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The role of DICER cofactors in microRNA biogenesis and immune checkpoint regulation in cancer cells

Hawkins, Sophie (2019) The role of DICER cofactors in microRNA biogenesis and immune checkpoint regulation in cancer cells. MSc by research thesis, University of York.

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Abstract

MicroRNAs are intrinsic regulators of gene expression, apparent in all major cellular pathways from differentiation to apoptosis. By targeting complementary mRNA, microRNA can direct post-transcriptional downregulation of gene-expression and fine tune levels of protein expression. Disruption to microRNAs on a global or singular scale has been linked to many diseases and cancers due to reduced genetic regulation. The biogenesis pathway of microRNAs is well documented, however the functions of proteins such as the DICER co-factors TRBP and PACT are not yet fully understood. Within this project, these two proteins were investigated in the context of microRNA biogenesis, with exploration into novel links to cellular immunity, with a focus on the immune checkpoint PD-L1. It is known that PD-L1 is directly regulated by microRNAs and has also been shown to be upregulated during dsRNA stress. The roles of TRBP and PACT were scrutinized through transient protein knockdown, where the impact of their depletion on selected microRNAs and PD-L1 was assessed through RT-qPCR and western blot. Endogenous interaction of TRBP and PACT was discovered within three different human cancer cell lines, where concurrent depletion of these DICER co-factors resulted in disrupted biogenesis of selected ubiquitous microRNAs. Both TRBP and PACT function in microRNA biogenesis, and PACT was also identified as a possible influencer of PD-L1 expression. Potential cross talk between miRNA biogenesis and immunity is further discussed through association with Protein Kinase R (PKR).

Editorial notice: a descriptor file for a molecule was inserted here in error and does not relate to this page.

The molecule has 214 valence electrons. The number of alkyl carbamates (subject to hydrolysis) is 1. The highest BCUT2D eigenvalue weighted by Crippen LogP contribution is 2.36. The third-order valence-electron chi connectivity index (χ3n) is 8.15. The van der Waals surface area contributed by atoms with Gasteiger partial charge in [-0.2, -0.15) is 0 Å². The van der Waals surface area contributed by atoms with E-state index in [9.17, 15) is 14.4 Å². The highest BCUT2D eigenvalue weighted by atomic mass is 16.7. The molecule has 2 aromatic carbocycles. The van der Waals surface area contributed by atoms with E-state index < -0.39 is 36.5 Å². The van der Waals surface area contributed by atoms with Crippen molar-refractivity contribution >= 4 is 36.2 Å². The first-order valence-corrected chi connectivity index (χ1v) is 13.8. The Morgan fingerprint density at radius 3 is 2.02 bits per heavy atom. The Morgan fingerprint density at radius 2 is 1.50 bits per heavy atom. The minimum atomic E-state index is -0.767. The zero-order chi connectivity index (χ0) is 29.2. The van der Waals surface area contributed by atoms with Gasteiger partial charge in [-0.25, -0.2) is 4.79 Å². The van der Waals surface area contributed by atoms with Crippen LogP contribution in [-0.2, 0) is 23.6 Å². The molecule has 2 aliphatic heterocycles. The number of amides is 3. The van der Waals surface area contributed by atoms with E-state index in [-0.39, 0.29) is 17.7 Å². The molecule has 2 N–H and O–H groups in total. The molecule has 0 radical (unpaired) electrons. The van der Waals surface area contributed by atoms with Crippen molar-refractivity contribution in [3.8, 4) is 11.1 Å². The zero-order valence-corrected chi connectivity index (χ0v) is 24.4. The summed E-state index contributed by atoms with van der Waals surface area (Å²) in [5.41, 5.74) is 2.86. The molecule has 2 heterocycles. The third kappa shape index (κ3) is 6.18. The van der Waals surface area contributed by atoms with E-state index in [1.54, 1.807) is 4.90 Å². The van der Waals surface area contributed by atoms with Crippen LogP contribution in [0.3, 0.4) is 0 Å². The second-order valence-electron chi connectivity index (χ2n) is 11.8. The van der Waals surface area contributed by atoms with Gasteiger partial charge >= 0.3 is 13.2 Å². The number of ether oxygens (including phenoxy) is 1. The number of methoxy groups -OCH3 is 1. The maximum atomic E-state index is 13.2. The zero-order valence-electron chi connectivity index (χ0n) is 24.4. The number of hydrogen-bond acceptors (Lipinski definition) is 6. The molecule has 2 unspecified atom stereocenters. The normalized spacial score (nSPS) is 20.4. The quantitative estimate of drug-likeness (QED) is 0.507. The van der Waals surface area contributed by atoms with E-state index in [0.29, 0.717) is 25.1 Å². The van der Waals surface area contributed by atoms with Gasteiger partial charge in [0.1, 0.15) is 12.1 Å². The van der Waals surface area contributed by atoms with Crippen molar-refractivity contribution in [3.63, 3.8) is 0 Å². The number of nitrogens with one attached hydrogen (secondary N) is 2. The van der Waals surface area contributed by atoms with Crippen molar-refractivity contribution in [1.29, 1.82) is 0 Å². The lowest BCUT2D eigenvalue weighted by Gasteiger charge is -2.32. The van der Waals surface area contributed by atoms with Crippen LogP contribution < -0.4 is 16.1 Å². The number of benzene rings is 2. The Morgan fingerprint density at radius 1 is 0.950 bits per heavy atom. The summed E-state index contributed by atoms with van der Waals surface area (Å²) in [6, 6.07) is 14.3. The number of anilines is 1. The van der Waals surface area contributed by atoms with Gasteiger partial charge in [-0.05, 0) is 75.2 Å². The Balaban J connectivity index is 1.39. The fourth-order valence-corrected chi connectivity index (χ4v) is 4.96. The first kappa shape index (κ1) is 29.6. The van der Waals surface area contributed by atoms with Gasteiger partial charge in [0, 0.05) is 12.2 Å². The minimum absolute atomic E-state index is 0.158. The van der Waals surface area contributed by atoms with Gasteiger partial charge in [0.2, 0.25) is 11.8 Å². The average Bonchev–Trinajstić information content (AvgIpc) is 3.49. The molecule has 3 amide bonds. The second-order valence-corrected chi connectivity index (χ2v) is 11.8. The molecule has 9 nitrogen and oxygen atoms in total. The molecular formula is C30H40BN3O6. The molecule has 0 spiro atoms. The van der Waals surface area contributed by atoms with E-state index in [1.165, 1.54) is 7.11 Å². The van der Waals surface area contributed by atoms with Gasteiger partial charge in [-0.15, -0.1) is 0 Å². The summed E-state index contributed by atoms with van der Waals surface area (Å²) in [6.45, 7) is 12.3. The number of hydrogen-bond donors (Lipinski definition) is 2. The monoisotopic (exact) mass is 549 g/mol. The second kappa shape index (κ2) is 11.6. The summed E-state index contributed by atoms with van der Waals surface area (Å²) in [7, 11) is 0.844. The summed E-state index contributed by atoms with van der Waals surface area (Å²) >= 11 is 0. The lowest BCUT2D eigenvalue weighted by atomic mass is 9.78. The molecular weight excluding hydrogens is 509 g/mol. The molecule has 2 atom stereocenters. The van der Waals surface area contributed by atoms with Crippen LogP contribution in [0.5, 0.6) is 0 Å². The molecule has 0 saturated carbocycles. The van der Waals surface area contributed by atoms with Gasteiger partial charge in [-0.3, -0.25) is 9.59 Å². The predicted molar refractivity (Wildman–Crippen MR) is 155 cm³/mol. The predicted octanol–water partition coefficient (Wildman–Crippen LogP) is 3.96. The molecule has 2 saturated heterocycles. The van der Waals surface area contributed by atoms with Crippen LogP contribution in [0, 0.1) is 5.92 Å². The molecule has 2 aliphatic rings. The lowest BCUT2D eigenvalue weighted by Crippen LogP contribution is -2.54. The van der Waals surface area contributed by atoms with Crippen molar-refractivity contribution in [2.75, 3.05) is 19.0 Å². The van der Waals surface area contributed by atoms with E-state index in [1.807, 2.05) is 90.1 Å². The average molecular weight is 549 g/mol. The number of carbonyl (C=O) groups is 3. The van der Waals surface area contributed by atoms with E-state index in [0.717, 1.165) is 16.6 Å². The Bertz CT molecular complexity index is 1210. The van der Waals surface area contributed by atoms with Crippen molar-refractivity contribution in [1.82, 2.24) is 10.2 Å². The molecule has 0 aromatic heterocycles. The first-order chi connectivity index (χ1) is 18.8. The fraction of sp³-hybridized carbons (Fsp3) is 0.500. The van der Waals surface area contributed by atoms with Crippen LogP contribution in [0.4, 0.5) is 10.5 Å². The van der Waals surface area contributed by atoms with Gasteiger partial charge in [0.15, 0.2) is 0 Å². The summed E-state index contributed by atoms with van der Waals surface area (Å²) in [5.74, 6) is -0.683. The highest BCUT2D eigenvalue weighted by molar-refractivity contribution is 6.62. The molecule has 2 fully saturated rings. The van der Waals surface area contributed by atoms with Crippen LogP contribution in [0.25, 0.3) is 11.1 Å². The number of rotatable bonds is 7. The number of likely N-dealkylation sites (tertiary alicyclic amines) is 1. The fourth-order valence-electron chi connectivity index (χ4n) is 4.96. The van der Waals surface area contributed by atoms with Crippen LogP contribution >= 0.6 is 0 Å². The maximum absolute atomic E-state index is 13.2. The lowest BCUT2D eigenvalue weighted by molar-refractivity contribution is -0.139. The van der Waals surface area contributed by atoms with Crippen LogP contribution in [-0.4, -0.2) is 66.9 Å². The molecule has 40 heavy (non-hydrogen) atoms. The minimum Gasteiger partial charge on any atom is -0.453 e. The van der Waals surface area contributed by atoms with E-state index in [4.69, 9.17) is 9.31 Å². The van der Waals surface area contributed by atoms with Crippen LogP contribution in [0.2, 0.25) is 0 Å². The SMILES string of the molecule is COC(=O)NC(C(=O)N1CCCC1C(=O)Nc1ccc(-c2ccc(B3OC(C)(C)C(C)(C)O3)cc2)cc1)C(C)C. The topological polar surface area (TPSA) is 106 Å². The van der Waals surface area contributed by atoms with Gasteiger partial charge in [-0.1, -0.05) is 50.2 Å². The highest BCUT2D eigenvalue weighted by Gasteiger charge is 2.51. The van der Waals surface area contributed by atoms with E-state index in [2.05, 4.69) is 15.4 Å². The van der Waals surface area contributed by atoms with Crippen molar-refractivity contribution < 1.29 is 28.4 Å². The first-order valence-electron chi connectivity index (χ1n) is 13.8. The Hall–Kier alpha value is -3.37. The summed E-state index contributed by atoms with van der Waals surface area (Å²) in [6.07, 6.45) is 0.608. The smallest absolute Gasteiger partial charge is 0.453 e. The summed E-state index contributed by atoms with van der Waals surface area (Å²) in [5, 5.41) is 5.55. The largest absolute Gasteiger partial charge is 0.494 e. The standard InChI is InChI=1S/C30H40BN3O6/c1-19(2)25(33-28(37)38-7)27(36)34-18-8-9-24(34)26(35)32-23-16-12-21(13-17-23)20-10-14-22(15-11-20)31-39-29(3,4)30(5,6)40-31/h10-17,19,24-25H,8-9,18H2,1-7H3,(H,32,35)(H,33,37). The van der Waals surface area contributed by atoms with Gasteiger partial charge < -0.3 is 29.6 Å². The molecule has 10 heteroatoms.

Item Type: Thesis (MSc by research)
Academic Units: The University of York > Biology (York)
Depositing User: Miss Sophie Hawkins
Date Deposited: 04 Jun 2019 13:38
Last Modified: 04 Jun 2019 13:38
URI: http://etheses.whiterose.ac.uk/id/eprint/24073

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